Within the last year…

  • Over 45% of respondents have downloaded files using a torrent client (46.5%, n=53)
  • Nearly a third of respondents have contributed to a Wiki (31.5%, n=34)
  • 57.1% of respondents told us they have contributed to an Internet forum (n=64)
  • 61.4% of respondents have downloaded a podcast (n=70) and 14.7% of respondents have recorded and uploaded a podcast (n=16)
  • Almost 55% of respondents have filmed and uploaded video content (54.9%, n=62)
  • 47.3% of respondents have published a blog post (n=53)

Use of Open Educational Resources (OER) 

In this survey we used the term “free online resources” instead of Open Educational Resources (OER). This change was made because unlike in School of Open courses, which focus on different aspects of open, the Writing for Change course is not as explicitly concerned with openness. However, it is of particular note that, within the context of a series of statements about community, over 80% of respondents strongly agreed or agreed with the idea that community is an important part of being open (82.8%, n=106).

92.1% of respondents told us they have used existing free online resources (n=105). The top three types of free educational resources used were reported as: Videos (91.7%, n=100), Images (88.8%, n=95) and/or lectures (82.4%, n=89). Nearly 80% of respondents also told us they use E-Books (79%, n=83) whilst just over three quarters of respondents told us they use tutorials (76.4%, n=81). The high percentage of respondents using explicitly educational material (e.g. lectures) resonates with findings elsewhere in the survey. For example the top three types of free online resources, repositories and/or educational sites used by respondents are: YouTube/YouTubeEdu/YouTube School (95.5%, n=105), TED talks (82.4%, n=89) and/or iTunes/iTunesU (61.4%, n=62). Similarly, whilst just under three quarters of participants are participating in Writing for Change for professional development reasons, just under a third of you also told us that you were participating in the course to improve your study skills (32.2%, n=46).

73.4% of respondents told us they have adopted free online resources to fit their needs (n=80). As with previous surveys we have run it would be interesting to dig deeper and find out more about how people interpret “adopted” and what this means within the context of their own practice.

A quarter of respondents told us they have created free online resources for study and teaching (n=27) whilst 13.9% of respondents have created resources themselves and published them on a CC license (n=15).

The top three challenges reported by respondents when using free online resources were:

  • Finding resources of sufficiently high quality (72%, n=72);
  • Finding suitable resources in my subject area (71%, n=71);
  • Knowing where to find resources (68.3%, n=69).

Motivation for Study 

We asked participants in Writing for Change which features of free educational resources they had encountered and what had motivated them to study. Respondents found courses which offered the chance to self-review progress and check answers motivating. Over 50% of respondents told us that they found being allowed to look back and review their progress through the course (52.2%, n=48) and/or being allowed to check whether they had answered a question correctly (51.1%, n=47) had previously motivated them to study. The third most popular response to this question also reflects this: nearly 45% of respondents said they found being given automated feedback on submitted work and/or being required to complete tasks for which an instructor would give feedback motivating (both 44.6%, n=41).

As one respondent noted:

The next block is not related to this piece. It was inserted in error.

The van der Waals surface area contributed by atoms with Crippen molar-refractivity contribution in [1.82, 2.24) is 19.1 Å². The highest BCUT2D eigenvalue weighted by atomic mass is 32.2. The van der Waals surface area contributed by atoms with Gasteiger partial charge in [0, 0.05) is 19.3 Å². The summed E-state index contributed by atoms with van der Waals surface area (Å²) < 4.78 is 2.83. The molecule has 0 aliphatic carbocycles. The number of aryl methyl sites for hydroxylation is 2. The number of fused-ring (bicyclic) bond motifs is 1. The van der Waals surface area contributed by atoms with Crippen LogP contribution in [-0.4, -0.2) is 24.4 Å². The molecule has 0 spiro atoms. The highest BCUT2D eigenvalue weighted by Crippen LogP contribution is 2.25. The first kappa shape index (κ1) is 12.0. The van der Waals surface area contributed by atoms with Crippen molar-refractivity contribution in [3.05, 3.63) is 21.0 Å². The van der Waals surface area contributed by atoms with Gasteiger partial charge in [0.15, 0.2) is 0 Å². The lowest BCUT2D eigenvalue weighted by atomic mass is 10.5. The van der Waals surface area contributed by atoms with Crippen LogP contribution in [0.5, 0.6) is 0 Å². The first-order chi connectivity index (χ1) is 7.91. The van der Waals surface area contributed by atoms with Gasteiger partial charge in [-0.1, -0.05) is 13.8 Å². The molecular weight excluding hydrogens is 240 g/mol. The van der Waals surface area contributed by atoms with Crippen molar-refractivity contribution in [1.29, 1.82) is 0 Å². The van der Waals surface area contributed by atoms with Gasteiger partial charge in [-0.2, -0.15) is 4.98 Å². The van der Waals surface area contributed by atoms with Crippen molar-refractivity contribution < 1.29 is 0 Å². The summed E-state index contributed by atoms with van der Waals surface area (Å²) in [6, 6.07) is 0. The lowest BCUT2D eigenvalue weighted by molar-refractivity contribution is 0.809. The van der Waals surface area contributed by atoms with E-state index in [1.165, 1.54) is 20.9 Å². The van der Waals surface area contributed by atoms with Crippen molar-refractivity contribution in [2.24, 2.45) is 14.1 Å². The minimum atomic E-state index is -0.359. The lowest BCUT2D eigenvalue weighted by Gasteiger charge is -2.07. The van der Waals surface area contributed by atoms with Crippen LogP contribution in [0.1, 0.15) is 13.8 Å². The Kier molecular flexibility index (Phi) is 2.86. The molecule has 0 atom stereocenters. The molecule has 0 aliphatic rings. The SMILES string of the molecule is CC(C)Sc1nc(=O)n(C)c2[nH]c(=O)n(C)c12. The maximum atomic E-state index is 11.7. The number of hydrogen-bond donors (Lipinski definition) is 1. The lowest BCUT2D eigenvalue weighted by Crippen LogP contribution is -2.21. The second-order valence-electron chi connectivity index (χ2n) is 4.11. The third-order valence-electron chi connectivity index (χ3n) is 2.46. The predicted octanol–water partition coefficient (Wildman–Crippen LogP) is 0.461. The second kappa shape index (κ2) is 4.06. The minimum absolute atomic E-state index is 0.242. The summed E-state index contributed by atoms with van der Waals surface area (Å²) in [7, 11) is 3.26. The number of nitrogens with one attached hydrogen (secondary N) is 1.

I don’t NEED anything at all to motivate me.  I am just saying that none of this would ever demotivate me.  The only thing I prefer to work as I can rather than having set times.  ONLY because I work a lot and have to squeeze this in until that changes.” (Writing for Change pre-course survey respondent, August 2014).

As all P2PU courses aim to engender “peer-learning” and “community” it will be particularly interesting to see if being involved in informal learning opportunities such as Writing for Change changes participants’ perceptions of community and working with others.  Motivating factors listed for the question above that involved other students scored less highly than other factors and thus appear to have been less motivating to this group of respondents. For example, 35.9% of participants told us that they had found being required to complete tasks for which others students would give feedback motivating (n=33) and 30.4% of respondents told us they had found working collaboratively with other people to complete tasks motivating (n=28). Whilst more in-depth research on why people responded in this way is necessary it is worth noting that in order to find a feature motivating respondents would have also have also had to encounter it. The relationship between those encountering a feature and finding it motivating therefore also needs to be examined in more depth. Further, the way in which some features are implemented could also impact on how motivating people found them.

Further research is also needed as the relationship between how one participates in the course and what one finds motivating does not necessarily mean people prefer to work alone. For example, when asked about how they understood community earlier in the survey, although 6.9% of participants “disagree” or “strongly disagree” with the statement that forming a community with others is an important part of learning online (n=9), 70.2% told us they “agreed” or “strongly agreed” with this statement (n=92). Similarly, there was a mixture of responses to statements regarding preferences for working with others or working alone.

Finally, Writing for Change also offers participants the opportunity to earn three badges: Collaboration, Advocacy and Communication.   Just under a third of P2PU’s Writing for Change pre-course respondents reported previously finding the possibility of being awarded an online ‘badge’ for participation, skills or knowledge motivating (30.4%, n=28). In our post-course survey we hope to explore in more depth with people what motivated them during Writing for Change and I look forward to reporting back to you all on our research very soon.